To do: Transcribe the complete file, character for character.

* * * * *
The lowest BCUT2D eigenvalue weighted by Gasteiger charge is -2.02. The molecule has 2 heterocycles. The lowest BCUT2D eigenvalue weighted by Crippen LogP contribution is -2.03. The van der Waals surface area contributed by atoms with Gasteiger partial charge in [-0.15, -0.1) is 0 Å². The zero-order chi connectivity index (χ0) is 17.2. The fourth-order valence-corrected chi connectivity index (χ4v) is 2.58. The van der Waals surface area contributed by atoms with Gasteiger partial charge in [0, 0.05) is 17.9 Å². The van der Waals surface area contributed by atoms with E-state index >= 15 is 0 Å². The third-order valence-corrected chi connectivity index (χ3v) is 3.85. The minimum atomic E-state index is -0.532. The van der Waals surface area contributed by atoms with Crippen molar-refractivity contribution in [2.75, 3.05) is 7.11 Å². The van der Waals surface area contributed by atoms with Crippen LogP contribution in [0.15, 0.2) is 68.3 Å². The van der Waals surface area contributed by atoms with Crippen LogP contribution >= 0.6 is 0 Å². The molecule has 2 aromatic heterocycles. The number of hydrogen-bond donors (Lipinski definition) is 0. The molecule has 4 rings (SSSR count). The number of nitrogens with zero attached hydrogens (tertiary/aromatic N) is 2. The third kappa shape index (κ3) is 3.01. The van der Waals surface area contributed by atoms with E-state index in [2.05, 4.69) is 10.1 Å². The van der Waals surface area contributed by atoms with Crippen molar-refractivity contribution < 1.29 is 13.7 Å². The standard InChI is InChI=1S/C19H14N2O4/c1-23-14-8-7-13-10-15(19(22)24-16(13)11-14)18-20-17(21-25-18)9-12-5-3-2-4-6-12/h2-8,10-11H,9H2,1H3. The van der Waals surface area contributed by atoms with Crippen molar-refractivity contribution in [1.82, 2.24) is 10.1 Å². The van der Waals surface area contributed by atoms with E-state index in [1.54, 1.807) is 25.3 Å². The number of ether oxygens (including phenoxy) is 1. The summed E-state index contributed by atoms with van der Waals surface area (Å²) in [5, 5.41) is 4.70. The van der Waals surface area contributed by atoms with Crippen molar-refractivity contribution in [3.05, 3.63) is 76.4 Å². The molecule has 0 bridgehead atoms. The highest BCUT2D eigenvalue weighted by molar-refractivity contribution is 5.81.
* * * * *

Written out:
The lowest BCUT2D eigenvalue weighted by Gasteiger charge is -2.02. The molecule has 2 heterocycles. The lowest BCUT2D eigenvalue weighted by Crippen LogP contribution is -2.03. The van der Waals surface area contributed by atoms with Gasteiger partial charge in [-0.15, -0.1) is 0 Å². The zero-order chi connectivity index (χ0) is 17.2. The fourth-order valence-corrected chi connectivity index (χ4v) is 2.58. The van der Waals surface area contributed by atoms with Gasteiger partial charge in [0, 0.05) is 17.9 Å². The van der Waals surface area contributed by atoms with E-state index >= 15 is 0 Å². The third-order valence-corrected chi connectivity index (χ3v) is 3.85. The minimum atomic E-state index is -0.532. The van der Waals surface area contributed by atoms with Crippen molar-refractivity contribution in [2.75, 3.05) is 7.11 Å². The van der Waals surface area contributed by atoms with Crippen LogP contribution in [0.15, 0.2) is 68.3 Å². The van der Waals surface area contributed by atoms with Crippen LogP contribution >= 0.6 is 0 Å². The molecule has 2 aromatic heterocycles. The number of hydrogen-bond donors (Lipinski definition) is 0. The molecule has 4 rings (SSSR count). The number of nitrogens with zero attached hydrogens (tertiary/aromatic N) is 2. The third kappa shape index (κ3) is 3.01. The van der Waals surface area contributed by atoms with E-state index in [2.05, 4.69) is 10.1 Å². The van der Waals surface area contributed by atoms with Crippen molar-refractivity contribution < 1.29 is 13.7 Å². The standard InChI is InChI=1S/C19H14N2O4/c1-23-14-8-7-13-10-15(19(22)24-16(13)11-14)18-20-17(21-25-18)9-12-5-3-2-4-6-12/h2-8,10-11H,9H2,1H3. The van der Waals surface area contributed by atoms with Crippen molar-refractivity contribution in [1.82, 2.24) is 10.1 Å². The van der Waals surface area contributed by atoms with E-state index in [1.54, 1.807) is 25.3 Å². The number of ether oxygens (including phenoxy) is 1. The summed E-state index contributed by atoms with van der Waals surface area (Å²) in [5, 5.41) is 4.70. The van der Waals surface area contributed by atoms with Crippen molar-refractivity contribution in [3.05, 3.63) is 76.4 Å². The molecule has 0 bridgehead atoms. The highest BCUT2D eigenvalue weighted by molar-refractivity contribution is 5.81.